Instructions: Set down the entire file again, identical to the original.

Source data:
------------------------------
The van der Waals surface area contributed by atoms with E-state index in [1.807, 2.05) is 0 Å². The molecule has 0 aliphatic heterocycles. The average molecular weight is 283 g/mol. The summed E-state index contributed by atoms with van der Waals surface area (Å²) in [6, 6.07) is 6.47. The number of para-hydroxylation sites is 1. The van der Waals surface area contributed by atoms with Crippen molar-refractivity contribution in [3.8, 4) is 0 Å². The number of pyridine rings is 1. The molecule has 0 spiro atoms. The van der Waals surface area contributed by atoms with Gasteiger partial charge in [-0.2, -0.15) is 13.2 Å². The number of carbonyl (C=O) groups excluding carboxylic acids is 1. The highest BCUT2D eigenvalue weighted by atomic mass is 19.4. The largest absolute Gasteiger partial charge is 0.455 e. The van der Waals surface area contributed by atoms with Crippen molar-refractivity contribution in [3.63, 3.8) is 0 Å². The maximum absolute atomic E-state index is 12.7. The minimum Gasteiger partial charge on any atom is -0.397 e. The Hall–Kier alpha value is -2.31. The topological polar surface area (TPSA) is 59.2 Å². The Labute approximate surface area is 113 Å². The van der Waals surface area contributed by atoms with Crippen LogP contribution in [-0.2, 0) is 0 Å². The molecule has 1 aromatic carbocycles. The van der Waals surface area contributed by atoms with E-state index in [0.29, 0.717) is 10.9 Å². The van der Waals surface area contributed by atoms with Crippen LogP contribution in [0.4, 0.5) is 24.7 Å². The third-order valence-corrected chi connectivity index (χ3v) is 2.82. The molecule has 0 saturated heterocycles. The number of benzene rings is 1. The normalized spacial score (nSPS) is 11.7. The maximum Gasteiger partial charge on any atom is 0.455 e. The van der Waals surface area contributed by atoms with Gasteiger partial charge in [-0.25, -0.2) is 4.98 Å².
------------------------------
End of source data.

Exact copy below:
The van der Waals surface area contributed by atoms with E-state index in [1.807, 2.05) is 0 Å². The molecule has 0 aliphatic heterocycles. The average molecular weight is 283 g/mol. The summed E-state index contributed by atoms with van der Waals surface area (Å²) in [6, 6.07) is 6.47. The number of para-hydroxylation sites is 1. The van der Waals surface area contributed by atoms with Crippen molar-refractivity contribution in [3.8, 4) is 0 Å². The number of pyridine rings is 1. The molecule has 0 spiro atoms. The van der Waals surface area contributed by atoms with Gasteiger partial charge in [-0.2, -0.15) is 13.2 Å². The number of carbonyl (C=O) groups excluding carboxylic acids is 1. The highest BCUT2D eigenvalue weighted by atomic mass is 19.4. The largest absolute Gasteiger partial charge is 0.455 e. The van der Waals surface area contributed by atoms with Crippen molar-refractivity contribution in [3.63, 3.8) is 0 Å². The maximum absolute atomic E-state index is 12.7. The minimum Gasteiger partial charge on any atom is -0.397 e. The Hall–Kier alpha value is -2.31. The topological polar surface area (TPSA) is 59.2 Å². The Labute approximate surface area is 113 Å². The van der Waals surface area contributed by atoms with Crippen LogP contribution in [-0.2, 0) is 0 Å². The molecule has 1 aromatic carbocycles. The van der Waals surface area contributed by atoms with E-state index in [0.29, 0.717) is 10.9 Å². The van der Waals surface area contributed by atoms with Crippen LogP contribution in [0.4, 0.5) is 24.7 Å². The third-order valence-corrected chi connectivity index (χ3v) is 2.82. The molecule has 0 saturated heterocycles. The number of benzene rings is 1. The normalized spacial score (nSPS) is 11.7. The maximum Gasteiger partial charge on any atom is 0.455 e. The van der Waals surface area contributed by atoms with Gasteiger partial charge in [-0.25, -0.2) is 4.98 Å².